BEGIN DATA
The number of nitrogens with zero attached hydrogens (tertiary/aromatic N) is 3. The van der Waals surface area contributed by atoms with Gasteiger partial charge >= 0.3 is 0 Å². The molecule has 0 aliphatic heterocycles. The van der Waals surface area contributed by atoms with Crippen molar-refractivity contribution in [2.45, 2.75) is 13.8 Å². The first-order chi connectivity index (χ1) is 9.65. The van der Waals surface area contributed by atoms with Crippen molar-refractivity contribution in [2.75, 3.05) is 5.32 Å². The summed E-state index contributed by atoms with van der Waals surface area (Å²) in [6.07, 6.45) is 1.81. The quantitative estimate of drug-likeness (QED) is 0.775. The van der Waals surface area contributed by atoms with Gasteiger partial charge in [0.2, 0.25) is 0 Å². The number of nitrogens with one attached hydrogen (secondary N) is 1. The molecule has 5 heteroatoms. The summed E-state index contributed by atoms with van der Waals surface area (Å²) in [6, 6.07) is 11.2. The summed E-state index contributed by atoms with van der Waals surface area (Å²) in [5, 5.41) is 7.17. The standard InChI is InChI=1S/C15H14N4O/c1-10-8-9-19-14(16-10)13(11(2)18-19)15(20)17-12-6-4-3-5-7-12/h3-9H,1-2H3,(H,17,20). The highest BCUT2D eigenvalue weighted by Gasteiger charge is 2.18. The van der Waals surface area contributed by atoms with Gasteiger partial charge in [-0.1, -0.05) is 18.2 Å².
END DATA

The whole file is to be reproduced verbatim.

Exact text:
The number of nitrogens with zero attached hydrogens (tertiary/aromatic N) is 3. The van der Waals surface area contributed by atoms with Gasteiger partial charge >= 0.3 is 0 Å². The molecule has 0 aliphatic heterocycles. The van der Waals surface area contributed by atoms with Crippen molar-refractivity contribution in [2.45, 2.75) is 13.8 Å². The first-order chi connectivity index (χ1) is 9.65. The van der Waals surface area contributed by atoms with Crippen molar-refractivity contribution in [2.75, 3.05) is 5.32 Å². The summed E-state index contributed by atoms with van der Waals surface area (Å²) in [6.07, 6.45) is 1.81. The quantitative estimate of drug-likeness (QED) is 0.775. The van der Waals surface area contributed by atoms with Gasteiger partial charge in [0.2, 0.25) is 0 Å². The number of nitrogens with one attached hydrogen (secondary N) is 1. The molecule has 5 heteroatoms. The summed E-state index contributed by atoms with van der Waals surface area (Å²) in [6, 6.07) is 11.2. The summed E-state index contributed by atoms with van der Waals surface area (Å²) in [5, 5.41) is 7.17. The standard InChI is InChI=1S/C15H14N4O/c1-10-8-9-19-14(16-10)13(11(2)18-19)15(20)17-12-6-4-3-5-7-12/h3-9H,1-2H3,(H,17,20). The highest BCUT2D eigenvalue weighted by Gasteiger charge is 2.18. The van der Waals surface area contributed by atoms with Gasteiger partial charge in [-0.1, -0.05) is 18.2 Å².